Abuse is faceless, it cuts across the intersection of race, gender, class, sexual orientation and age. It is savage like a lion in a jungle; it doesn’t care about the opinions of the springbok.
It changes colour as a chameleon, as it comes in different forms such as physical, emotional, sexual or financial etc. No form of abuse is better than the other because they all hurt.
Even though physical abuse leaves scars, blue eyes and missing teeth etc., as glaring evidence, emotional abuse on the other hand is discrete, very discrete.
Sexual abuse may leave an individual feeling dirty, insecure, having feelings of distrust towards people and mentally angry over the long run.
Financial abuse can leave your bank balance and credit score battered and bruised, in extreme cases an individual will experience mental anguish because he or she cannot afford a loaf of bread.
One thing is for certain, abuse leaves an individual angry. At some point, some survivors feel it’s their fault.
Unfortunately, our families and society don’t help much because most survivors if not some or all, come across the stop sign of victim blaming. We have heard of: What was she wearing? What did she do to him? He or she shouldn’t have done this or said that or what and where.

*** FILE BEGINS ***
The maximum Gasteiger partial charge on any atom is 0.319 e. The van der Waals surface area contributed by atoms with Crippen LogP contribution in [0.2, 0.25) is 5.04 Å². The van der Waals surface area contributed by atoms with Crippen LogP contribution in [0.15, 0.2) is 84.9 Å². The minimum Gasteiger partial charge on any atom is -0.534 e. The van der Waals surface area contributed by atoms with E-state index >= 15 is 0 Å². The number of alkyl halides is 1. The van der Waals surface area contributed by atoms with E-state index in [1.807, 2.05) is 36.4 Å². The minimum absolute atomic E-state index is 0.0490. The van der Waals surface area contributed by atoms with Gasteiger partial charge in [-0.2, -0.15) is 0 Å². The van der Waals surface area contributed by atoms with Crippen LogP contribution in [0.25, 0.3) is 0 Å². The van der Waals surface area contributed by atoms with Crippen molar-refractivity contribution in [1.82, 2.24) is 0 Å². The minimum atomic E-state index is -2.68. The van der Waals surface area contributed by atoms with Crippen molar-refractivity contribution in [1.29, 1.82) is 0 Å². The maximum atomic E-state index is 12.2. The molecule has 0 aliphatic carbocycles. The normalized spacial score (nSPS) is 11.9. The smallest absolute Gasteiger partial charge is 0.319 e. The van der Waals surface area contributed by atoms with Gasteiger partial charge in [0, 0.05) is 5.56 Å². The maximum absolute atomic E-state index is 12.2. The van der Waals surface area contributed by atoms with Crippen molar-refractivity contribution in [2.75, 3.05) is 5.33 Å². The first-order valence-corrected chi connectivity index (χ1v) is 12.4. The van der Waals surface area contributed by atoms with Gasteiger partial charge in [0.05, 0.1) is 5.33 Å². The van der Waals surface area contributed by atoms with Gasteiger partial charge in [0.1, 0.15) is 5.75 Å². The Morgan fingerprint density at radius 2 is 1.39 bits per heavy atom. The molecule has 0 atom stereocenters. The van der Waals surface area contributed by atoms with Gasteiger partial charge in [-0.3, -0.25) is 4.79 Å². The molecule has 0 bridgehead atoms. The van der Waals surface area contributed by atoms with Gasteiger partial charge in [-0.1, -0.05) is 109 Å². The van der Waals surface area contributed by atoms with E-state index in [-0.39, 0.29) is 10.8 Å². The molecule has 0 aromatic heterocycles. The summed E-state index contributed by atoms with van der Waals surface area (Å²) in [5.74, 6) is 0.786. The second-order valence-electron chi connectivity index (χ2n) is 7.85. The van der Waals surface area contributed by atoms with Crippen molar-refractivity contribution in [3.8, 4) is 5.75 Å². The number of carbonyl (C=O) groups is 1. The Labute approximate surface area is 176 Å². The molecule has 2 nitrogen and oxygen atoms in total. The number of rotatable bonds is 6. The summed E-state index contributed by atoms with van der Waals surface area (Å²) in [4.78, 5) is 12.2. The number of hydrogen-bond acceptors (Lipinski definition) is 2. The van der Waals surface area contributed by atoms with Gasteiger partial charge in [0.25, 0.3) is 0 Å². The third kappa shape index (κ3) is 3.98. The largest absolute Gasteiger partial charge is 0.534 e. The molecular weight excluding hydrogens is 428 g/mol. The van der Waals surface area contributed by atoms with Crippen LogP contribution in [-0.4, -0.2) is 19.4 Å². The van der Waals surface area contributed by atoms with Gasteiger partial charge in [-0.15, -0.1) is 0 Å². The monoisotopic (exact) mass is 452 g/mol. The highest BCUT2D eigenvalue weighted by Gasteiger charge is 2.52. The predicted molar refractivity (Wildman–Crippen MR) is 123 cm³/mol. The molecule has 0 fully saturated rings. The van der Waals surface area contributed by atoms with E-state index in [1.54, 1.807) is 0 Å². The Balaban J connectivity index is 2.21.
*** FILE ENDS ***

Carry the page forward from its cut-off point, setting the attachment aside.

Whilst society, family or the police point fingers, the trauma and experience becomes a double edged sword. The trauma can be a line the survivor draws on the sand in a vicious cycle.
Whilst people know abuse happens to anyone, other people view it as a culture or practice to a particular group of people.
What is concerning, is a trend where perpetrators who sexually assaulted a child or women, pay a visit to the survivor’s house in order to pay “damages”, these damages come in the form of money or live goats or sheep, so charges can be withdrawn.
Until the family structure faces this faceless beast called abuse head on without fear, favour and shame; we will continue with hashtags and marches to parliament and the Union Buildings without resolutions and I’m afraid we will grow numb.
Tell us: Do you agree with the authors views on abuse?